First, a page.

Weighting the measures for animal welfare is a fundamental task in the development of animal welfare indices for cattle and pigs. In this project, experts perform the weighting of animal welfare measures. The group of experts includes Danish veterinarians, agricultural advisors, animal welfare inspectors and researchers within the field of animal welfare in cattle and pigs.
Each expert makes a weighting of the different measures included in the indices – e.g. lameness and body condition. Is it for instance worse for a cow to be lame or to be skinny, and if so how much worse is it? It is required of the experts that they answer this kind of questions.
When the different measures have been assigned their weighted scores, they will be combined in an index for animal welfare.
Data for indices collected on farms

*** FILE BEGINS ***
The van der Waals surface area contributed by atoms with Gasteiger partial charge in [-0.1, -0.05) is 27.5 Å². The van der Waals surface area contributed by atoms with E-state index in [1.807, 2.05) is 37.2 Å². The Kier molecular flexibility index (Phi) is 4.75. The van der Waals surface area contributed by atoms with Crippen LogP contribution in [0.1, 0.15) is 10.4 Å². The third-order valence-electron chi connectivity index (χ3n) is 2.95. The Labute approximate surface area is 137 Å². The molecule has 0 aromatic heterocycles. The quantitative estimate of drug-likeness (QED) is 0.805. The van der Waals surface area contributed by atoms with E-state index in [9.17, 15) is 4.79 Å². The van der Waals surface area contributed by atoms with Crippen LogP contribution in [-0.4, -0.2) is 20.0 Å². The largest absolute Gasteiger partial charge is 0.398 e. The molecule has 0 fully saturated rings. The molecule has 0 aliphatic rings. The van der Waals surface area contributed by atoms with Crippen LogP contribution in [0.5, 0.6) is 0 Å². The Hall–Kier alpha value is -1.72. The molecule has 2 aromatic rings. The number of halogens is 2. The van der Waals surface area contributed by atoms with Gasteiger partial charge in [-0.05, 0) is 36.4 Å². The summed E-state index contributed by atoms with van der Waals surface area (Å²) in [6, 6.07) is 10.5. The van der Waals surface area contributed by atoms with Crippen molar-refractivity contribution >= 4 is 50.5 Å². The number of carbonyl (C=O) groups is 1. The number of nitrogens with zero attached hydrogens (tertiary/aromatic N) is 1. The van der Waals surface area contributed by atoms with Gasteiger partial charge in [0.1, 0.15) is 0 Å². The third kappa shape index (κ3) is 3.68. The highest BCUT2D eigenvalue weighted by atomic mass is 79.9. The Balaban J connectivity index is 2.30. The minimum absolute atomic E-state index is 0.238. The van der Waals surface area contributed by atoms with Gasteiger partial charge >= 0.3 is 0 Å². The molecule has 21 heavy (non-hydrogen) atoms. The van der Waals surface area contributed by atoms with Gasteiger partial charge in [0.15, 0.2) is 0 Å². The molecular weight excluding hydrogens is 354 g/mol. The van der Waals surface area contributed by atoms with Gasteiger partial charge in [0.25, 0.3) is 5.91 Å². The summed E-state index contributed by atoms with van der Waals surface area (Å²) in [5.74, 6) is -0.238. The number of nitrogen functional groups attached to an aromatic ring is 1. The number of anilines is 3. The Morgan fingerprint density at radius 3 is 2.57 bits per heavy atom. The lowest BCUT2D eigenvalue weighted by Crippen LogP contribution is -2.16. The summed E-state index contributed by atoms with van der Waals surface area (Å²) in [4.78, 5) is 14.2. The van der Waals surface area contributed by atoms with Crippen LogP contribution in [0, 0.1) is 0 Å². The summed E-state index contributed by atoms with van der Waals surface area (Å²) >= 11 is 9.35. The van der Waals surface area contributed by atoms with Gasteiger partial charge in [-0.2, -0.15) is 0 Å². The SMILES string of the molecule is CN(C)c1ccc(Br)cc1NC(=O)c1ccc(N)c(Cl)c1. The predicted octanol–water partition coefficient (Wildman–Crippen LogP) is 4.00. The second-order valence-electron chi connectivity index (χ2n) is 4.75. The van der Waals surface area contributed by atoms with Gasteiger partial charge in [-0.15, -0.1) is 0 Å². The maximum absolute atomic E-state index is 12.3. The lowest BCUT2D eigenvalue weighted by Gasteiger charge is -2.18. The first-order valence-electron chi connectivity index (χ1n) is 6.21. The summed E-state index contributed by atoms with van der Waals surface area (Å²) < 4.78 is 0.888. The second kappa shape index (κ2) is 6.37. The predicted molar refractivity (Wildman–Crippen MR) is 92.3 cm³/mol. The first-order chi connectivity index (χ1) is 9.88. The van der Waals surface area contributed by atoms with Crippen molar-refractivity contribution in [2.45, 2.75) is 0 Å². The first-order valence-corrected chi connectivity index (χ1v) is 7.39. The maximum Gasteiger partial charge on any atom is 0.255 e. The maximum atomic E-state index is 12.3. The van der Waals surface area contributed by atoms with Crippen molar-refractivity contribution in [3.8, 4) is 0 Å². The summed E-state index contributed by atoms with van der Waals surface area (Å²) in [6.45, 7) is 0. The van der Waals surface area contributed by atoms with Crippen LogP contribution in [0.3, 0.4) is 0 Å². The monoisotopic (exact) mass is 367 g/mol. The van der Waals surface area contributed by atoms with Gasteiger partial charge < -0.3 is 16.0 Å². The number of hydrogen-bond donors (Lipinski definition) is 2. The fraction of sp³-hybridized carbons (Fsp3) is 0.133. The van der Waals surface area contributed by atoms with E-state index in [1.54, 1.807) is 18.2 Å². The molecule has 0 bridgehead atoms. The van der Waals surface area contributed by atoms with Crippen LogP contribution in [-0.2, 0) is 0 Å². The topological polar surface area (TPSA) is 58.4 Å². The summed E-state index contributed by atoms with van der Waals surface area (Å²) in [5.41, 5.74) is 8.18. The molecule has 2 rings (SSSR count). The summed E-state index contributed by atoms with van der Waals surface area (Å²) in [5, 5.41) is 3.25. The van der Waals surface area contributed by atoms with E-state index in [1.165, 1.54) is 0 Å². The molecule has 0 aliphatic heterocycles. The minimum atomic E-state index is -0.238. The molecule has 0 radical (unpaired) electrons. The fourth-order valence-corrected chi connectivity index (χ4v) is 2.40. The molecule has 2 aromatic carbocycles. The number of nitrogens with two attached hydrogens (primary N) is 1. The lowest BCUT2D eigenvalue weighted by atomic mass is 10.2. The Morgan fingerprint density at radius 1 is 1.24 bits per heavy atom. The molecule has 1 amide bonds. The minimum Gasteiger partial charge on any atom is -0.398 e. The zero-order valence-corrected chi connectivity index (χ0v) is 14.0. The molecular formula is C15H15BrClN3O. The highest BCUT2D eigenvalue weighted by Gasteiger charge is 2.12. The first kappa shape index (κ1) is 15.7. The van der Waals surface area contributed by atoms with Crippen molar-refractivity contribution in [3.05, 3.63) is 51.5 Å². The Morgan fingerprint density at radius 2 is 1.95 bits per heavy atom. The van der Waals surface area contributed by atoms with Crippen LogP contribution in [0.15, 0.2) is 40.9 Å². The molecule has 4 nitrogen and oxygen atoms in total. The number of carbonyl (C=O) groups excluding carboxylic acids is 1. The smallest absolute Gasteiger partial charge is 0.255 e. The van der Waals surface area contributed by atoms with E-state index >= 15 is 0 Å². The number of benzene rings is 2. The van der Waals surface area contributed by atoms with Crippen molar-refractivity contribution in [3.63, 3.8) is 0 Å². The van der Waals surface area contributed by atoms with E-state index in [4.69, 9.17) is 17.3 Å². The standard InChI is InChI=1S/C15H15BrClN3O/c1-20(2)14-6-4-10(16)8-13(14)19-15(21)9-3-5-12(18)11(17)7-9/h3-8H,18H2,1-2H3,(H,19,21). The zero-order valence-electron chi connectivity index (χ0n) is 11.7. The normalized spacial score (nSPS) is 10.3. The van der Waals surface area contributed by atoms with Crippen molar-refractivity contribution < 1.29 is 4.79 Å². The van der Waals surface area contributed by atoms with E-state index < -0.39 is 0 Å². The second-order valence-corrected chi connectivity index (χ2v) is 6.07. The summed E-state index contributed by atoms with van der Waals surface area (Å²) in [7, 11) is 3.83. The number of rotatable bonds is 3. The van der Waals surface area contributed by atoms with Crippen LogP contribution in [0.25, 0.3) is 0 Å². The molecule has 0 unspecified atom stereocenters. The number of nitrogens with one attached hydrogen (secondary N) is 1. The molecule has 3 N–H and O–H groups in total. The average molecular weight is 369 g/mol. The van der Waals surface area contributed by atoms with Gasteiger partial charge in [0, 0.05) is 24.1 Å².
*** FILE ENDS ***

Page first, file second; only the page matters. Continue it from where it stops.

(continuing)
The primary data, which are used for the development of the animal welfare indices, were collected on cattle and swine farms. The data was collected by researchers from the University of Copenhagen and Aarhus University. It was voluntary for the farms to participate.
The collection of data on selected farms was finished at the end of 2015.
Indices are compared with “Welfare Quality” during their development
Concurrent with the collection of primary data in farms, a “Welfare Quality” assessment of the animal welfare was made.
The “Welfare Quality” (WQ) protocol is very comprehensive and takes several hours to complete on a farm. In the index project WQ is used as a reference value for the animal welfare indices and thus the correlation between the indices and WQ is calculated.